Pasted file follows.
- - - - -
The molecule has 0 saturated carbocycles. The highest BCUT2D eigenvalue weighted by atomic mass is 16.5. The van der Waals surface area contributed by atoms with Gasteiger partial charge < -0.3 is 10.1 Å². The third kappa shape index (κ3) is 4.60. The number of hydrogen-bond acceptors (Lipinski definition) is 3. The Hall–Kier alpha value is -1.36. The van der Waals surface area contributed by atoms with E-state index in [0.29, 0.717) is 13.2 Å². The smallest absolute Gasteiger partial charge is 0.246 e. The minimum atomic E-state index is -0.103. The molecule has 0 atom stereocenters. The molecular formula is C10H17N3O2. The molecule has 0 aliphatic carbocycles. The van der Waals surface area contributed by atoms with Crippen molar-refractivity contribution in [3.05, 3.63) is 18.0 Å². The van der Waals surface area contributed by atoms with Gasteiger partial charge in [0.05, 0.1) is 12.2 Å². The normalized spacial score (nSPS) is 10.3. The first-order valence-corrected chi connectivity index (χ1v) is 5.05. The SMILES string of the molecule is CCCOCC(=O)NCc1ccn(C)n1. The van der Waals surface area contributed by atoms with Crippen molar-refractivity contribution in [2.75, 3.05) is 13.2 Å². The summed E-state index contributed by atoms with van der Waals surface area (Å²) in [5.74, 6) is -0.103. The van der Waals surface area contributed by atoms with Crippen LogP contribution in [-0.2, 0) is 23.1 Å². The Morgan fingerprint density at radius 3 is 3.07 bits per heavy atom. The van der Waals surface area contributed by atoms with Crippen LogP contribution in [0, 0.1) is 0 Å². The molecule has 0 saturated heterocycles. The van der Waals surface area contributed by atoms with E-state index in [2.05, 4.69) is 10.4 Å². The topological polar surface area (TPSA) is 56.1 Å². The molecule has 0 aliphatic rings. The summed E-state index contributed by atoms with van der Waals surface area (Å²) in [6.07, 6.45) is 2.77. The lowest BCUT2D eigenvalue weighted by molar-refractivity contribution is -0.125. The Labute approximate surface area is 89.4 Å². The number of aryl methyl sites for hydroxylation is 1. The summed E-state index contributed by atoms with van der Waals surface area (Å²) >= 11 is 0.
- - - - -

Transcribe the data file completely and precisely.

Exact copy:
The molecule has 0 saturated carbocycles. The highest BCUT2D eigenvalue weighted by atomic mass is 16.5. The van der Waals surface area contributed by atoms with Gasteiger partial charge < -0.3 is 10.1 Å². The third kappa shape index (κ3) is 4.60. The number of hydrogen-bond acceptors (Lipinski definition) is 3. The Hall–Kier alpha value is -1.36. The van der Waals surface area contributed by atoms with E-state index in [0.29, 0.717) is 13.2 Å². The smallest absolute Gasteiger partial charge is 0.246 e. The minimum atomic E-state index is -0.103. The molecule has 0 atom stereocenters. The molecular formula is C10H17N3O2. The molecule has 0 aliphatic carbocycles. The van der Waals surface area contributed by atoms with Crippen molar-refractivity contribution in [3.05, 3.63) is 18.0 Å². The van der Waals surface area contributed by atoms with Gasteiger partial charge in [0.05, 0.1) is 12.2 Å². The normalized spacial score (nSPS) is 10.3. The first-order valence-corrected chi connectivity index (χ1v) is 5.05. The SMILES string of the molecule is CCCOCC(=O)NCc1ccn(C)n1. The van der Waals surface area contributed by atoms with Crippen molar-refractivity contribution in [2.75, 3.05) is 13.2 Å². The summed E-state index contributed by atoms with van der Waals surface area (Å²) in [5.74, 6) is -0.103. The van der Waals surface area contributed by atoms with Crippen LogP contribution in [-0.2, 0) is 23.1 Å². The Morgan fingerprint density at radius 3 is 3.07 bits per heavy atom. The van der Waals surface area contributed by atoms with Crippen LogP contribution in [0, 0.1) is 0 Å². The molecule has 0 saturated heterocycles. The van der Waals surface area contributed by atoms with E-state index in [2.05, 4.69) is 10.4 Å². The topological polar surface area (TPSA) is 56.1 Å². The molecule has 0 aliphatic rings. The summed E-state index contributed by atoms with van der Waals surface area (Å²) in [6.07, 6.45) is 2.77. The lowest BCUT2D eigenvalue weighted by molar-refractivity contribution is -0.125. The Labute approximate surface area is 89.4 Å². The number of aryl methyl sites for hydroxylation is 1. The summed E-state index contributed by atoms with van der Waals surface area (Å²) >= 11 is 0.